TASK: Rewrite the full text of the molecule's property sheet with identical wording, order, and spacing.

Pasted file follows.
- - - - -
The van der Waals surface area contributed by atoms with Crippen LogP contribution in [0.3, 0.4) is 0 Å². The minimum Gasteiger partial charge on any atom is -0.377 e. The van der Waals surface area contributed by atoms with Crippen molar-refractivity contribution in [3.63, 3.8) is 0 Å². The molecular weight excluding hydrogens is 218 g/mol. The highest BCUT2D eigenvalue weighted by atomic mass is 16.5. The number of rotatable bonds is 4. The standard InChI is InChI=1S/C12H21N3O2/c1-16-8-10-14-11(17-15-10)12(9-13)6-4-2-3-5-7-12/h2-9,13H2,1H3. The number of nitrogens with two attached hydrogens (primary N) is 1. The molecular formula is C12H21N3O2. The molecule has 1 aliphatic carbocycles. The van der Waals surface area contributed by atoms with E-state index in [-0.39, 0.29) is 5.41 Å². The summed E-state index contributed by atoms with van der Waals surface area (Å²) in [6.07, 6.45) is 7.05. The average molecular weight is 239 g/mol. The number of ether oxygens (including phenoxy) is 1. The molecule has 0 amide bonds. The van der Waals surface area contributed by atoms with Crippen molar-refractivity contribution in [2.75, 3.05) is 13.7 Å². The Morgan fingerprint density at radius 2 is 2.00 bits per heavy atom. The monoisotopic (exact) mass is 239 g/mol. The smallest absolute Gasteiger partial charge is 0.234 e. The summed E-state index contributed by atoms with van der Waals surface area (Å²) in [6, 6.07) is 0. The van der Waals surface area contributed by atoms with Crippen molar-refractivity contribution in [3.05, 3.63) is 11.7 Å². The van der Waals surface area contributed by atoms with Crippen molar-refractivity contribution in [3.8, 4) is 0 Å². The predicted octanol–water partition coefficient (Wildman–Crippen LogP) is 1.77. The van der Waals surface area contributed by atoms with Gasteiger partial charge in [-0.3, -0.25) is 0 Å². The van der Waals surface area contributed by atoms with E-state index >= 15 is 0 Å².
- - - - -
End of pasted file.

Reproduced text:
The van der Waals surface area contributed by atoms with Crippen LogP contribution in [0.3, 0.4) is 0 Å². The minimum Gasteiger partial charge on any atom is -0.377 e. The van der Waals surface area contributed by atoms with Crippen molar-refractivity contribution in [3.63, 3.8) is 0 Å². The molecular weight excluding hydrogens is 218 g/mol. The highest BCUT2D eigenvalue weighted by atomic mass is 16.5. The number of rotatable bonds is 4. The standard InChI is InChI=1S/C12H21N3O2/c1-16-8-10-14-11(17-15-10)12(9-13)6-4-2-3-5-7-12/h2-9,13H2,1H3. The number of nitrogens with two attached hydrogens (primary N) is 1. The molecular formula is C12H21N3O2. The molecule has 1 aliphatic carbocycles. The van der Waals surface area contributed by atoms with E-state index in [-0.39, 0.29) is 5.41 Å². The summed E-state index contributed by atoms with van der Waals surface area (Å²) in [6.07, 6.45) is 7.05. The average molecular weight is 239 g/mol. The number of ether oxygens (including phenoxy) is 1. The molecule has 0 amide bonds. The van der Waals surface area contributed by atoms with Crippen molar-refractivity contribution in [2.75, 3.05) is 13.7 Å². The Morgan fingerprint density at radius 2 is 2.00 bits per heavy atom. The monoisotopic (exact) mass is 239 g/mol. The smallest absolute Gasteiger partial charge is 0.234 e. The summed E-state index contributed by atoms with van der Waals surface area (Å²) in [6, 6.07) is 0. The van der Waals surface area contributed by atoms with Crippen molar-refractivity contribution in [3.05, 3.63) is 11.7 Å². The van der Waals surface area contributed by atoms with Crippen molar-refractivity contribution in [3.8, 4) is 0 Å². The predicted octanol–water partition coefficient (Wildman–Crippen LogP) is 1.77. The van der Waals surface area contributed by atoms with Gasteiger partial charge in [-0.3, -0.25) is 0 Å². The van der Waals surface area contributed by atoms with E-state index >= 15 is 0 Å².